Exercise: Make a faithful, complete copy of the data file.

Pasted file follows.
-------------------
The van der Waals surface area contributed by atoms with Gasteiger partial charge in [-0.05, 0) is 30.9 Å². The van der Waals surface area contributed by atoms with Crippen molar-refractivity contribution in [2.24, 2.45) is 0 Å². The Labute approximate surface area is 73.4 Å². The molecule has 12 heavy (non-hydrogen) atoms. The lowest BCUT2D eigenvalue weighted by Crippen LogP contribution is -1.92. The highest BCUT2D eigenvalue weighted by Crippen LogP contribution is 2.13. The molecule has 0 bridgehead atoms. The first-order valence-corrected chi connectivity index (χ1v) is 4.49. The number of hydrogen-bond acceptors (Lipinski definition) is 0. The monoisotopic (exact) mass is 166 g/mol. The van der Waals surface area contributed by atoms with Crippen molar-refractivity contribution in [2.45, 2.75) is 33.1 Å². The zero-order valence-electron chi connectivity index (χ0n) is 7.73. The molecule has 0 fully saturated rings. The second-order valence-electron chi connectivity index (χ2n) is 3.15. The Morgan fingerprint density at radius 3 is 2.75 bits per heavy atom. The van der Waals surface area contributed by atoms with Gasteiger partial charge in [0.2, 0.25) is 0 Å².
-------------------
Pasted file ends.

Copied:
The van der Waals surface area contributed by atoms with Gasteiger partial charge in [-0.05, 0) is 30.9 Å². The van der Waals surface area contributed by atoms with Crippen molar-refractivity contribution in [2.24, 2.45) is 0 Å². The Labute approximate surface area is 73.4 Å². The molecule has 12 heavy (non-hydrogen) atoms. The lowest BCUT2D eigenvalue weighted by Crippen LogP contribution is -1.92. The highest BCUT2D eigenvalue weighted by Crippen LogP contribution is 2.13. The molecule has 0 bridgehead atoms. The first-order valence-corrected chi connectivity index (χ1v) is 4.49. The number of hydrogen-bond acceptors (Lipinski definition) is 0. The monoisotopic (exact) mass is 166 g/mol. The van der Waals surface area contributed by atoms with Crippen molar-refractivity contribution in [2.45, 2.75) is 33.1 Å². The zero-order valence-electron chi connectivity index (χ0n) is 7.73. The molecule has 0 fully saturated rings. The second-order valence-electron chi connectivity index (χ2n) is 3.15. The Morgan fingerprint density at radius 3 is 2.75 bits per heavy atom. The van der Waals surface area contributed by atoms with Gasteiger partial charge in [0.2, 0.25) is 0 Å².